Vitamin A is a redox-active molecule and its inadvertent utilisation as a preventive therapy against ageing or neurodegeneration has become a harmful habit among humans at different ages. Mitochondrial dysfunction and redox impairment may be induced by vitamin A supplementation experimentally. Nonetheless, it is still not clear by which mechanisms vitamin A elicits such effects. Then, we performed this investigation to analyse whether mitochondria isolated from frontal cortex and hippocampus of vitamin A-treated rats are more sensitive to a challenge with amyloid-β (Aβ) peptides 1–40 or 1–42.Methods:
Adult Wistar rats received vitamin A at 1000–9000 IU/kg/day orally for 28 days. Then, mitochondria were isolated and the challenge with Aβ peptides 1–40 or 1–42 (at 0.2 or 0.1 μM, respectively) for 10 min was carried out before mitochondrial electron transfer chain enzyme activity, superoxide anion radical (OSymbol) production and 3-nitrotyrosine content quantification.Results:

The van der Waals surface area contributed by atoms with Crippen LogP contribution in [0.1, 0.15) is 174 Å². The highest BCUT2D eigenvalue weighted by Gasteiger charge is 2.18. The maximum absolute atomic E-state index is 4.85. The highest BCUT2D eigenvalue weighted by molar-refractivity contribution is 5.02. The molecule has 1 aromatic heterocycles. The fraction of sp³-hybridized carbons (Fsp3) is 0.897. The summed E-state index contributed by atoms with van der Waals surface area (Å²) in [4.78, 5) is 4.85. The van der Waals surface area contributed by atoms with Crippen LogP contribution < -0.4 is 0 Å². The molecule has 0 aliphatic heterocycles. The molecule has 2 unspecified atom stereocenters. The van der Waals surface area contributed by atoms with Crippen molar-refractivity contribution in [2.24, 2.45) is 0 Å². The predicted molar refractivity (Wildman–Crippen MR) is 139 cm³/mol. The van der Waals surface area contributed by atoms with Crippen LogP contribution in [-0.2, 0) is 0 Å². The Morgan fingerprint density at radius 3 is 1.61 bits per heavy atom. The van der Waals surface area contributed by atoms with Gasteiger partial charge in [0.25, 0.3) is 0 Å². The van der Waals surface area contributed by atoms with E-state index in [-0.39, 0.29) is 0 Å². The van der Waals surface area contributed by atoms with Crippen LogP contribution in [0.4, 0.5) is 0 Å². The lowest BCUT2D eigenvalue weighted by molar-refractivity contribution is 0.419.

Mitochondria obtained from vitamin A-treated rats are more sensitive to Aβ peptides 1–40 or 1–42 than mitochondria isolated from the control group, as decreased mitochondrial complex enzyme activity and increased OSymbol production and 3-nitrotyrosine content were observed in incubated mitochondria isolated from vitamin A-treated rats.Conclusion:
These data suggest that oral intake of vitamin A at clinical doses increases the susceptibility of mitochondria to a neurotoxic agent even at low concentrations.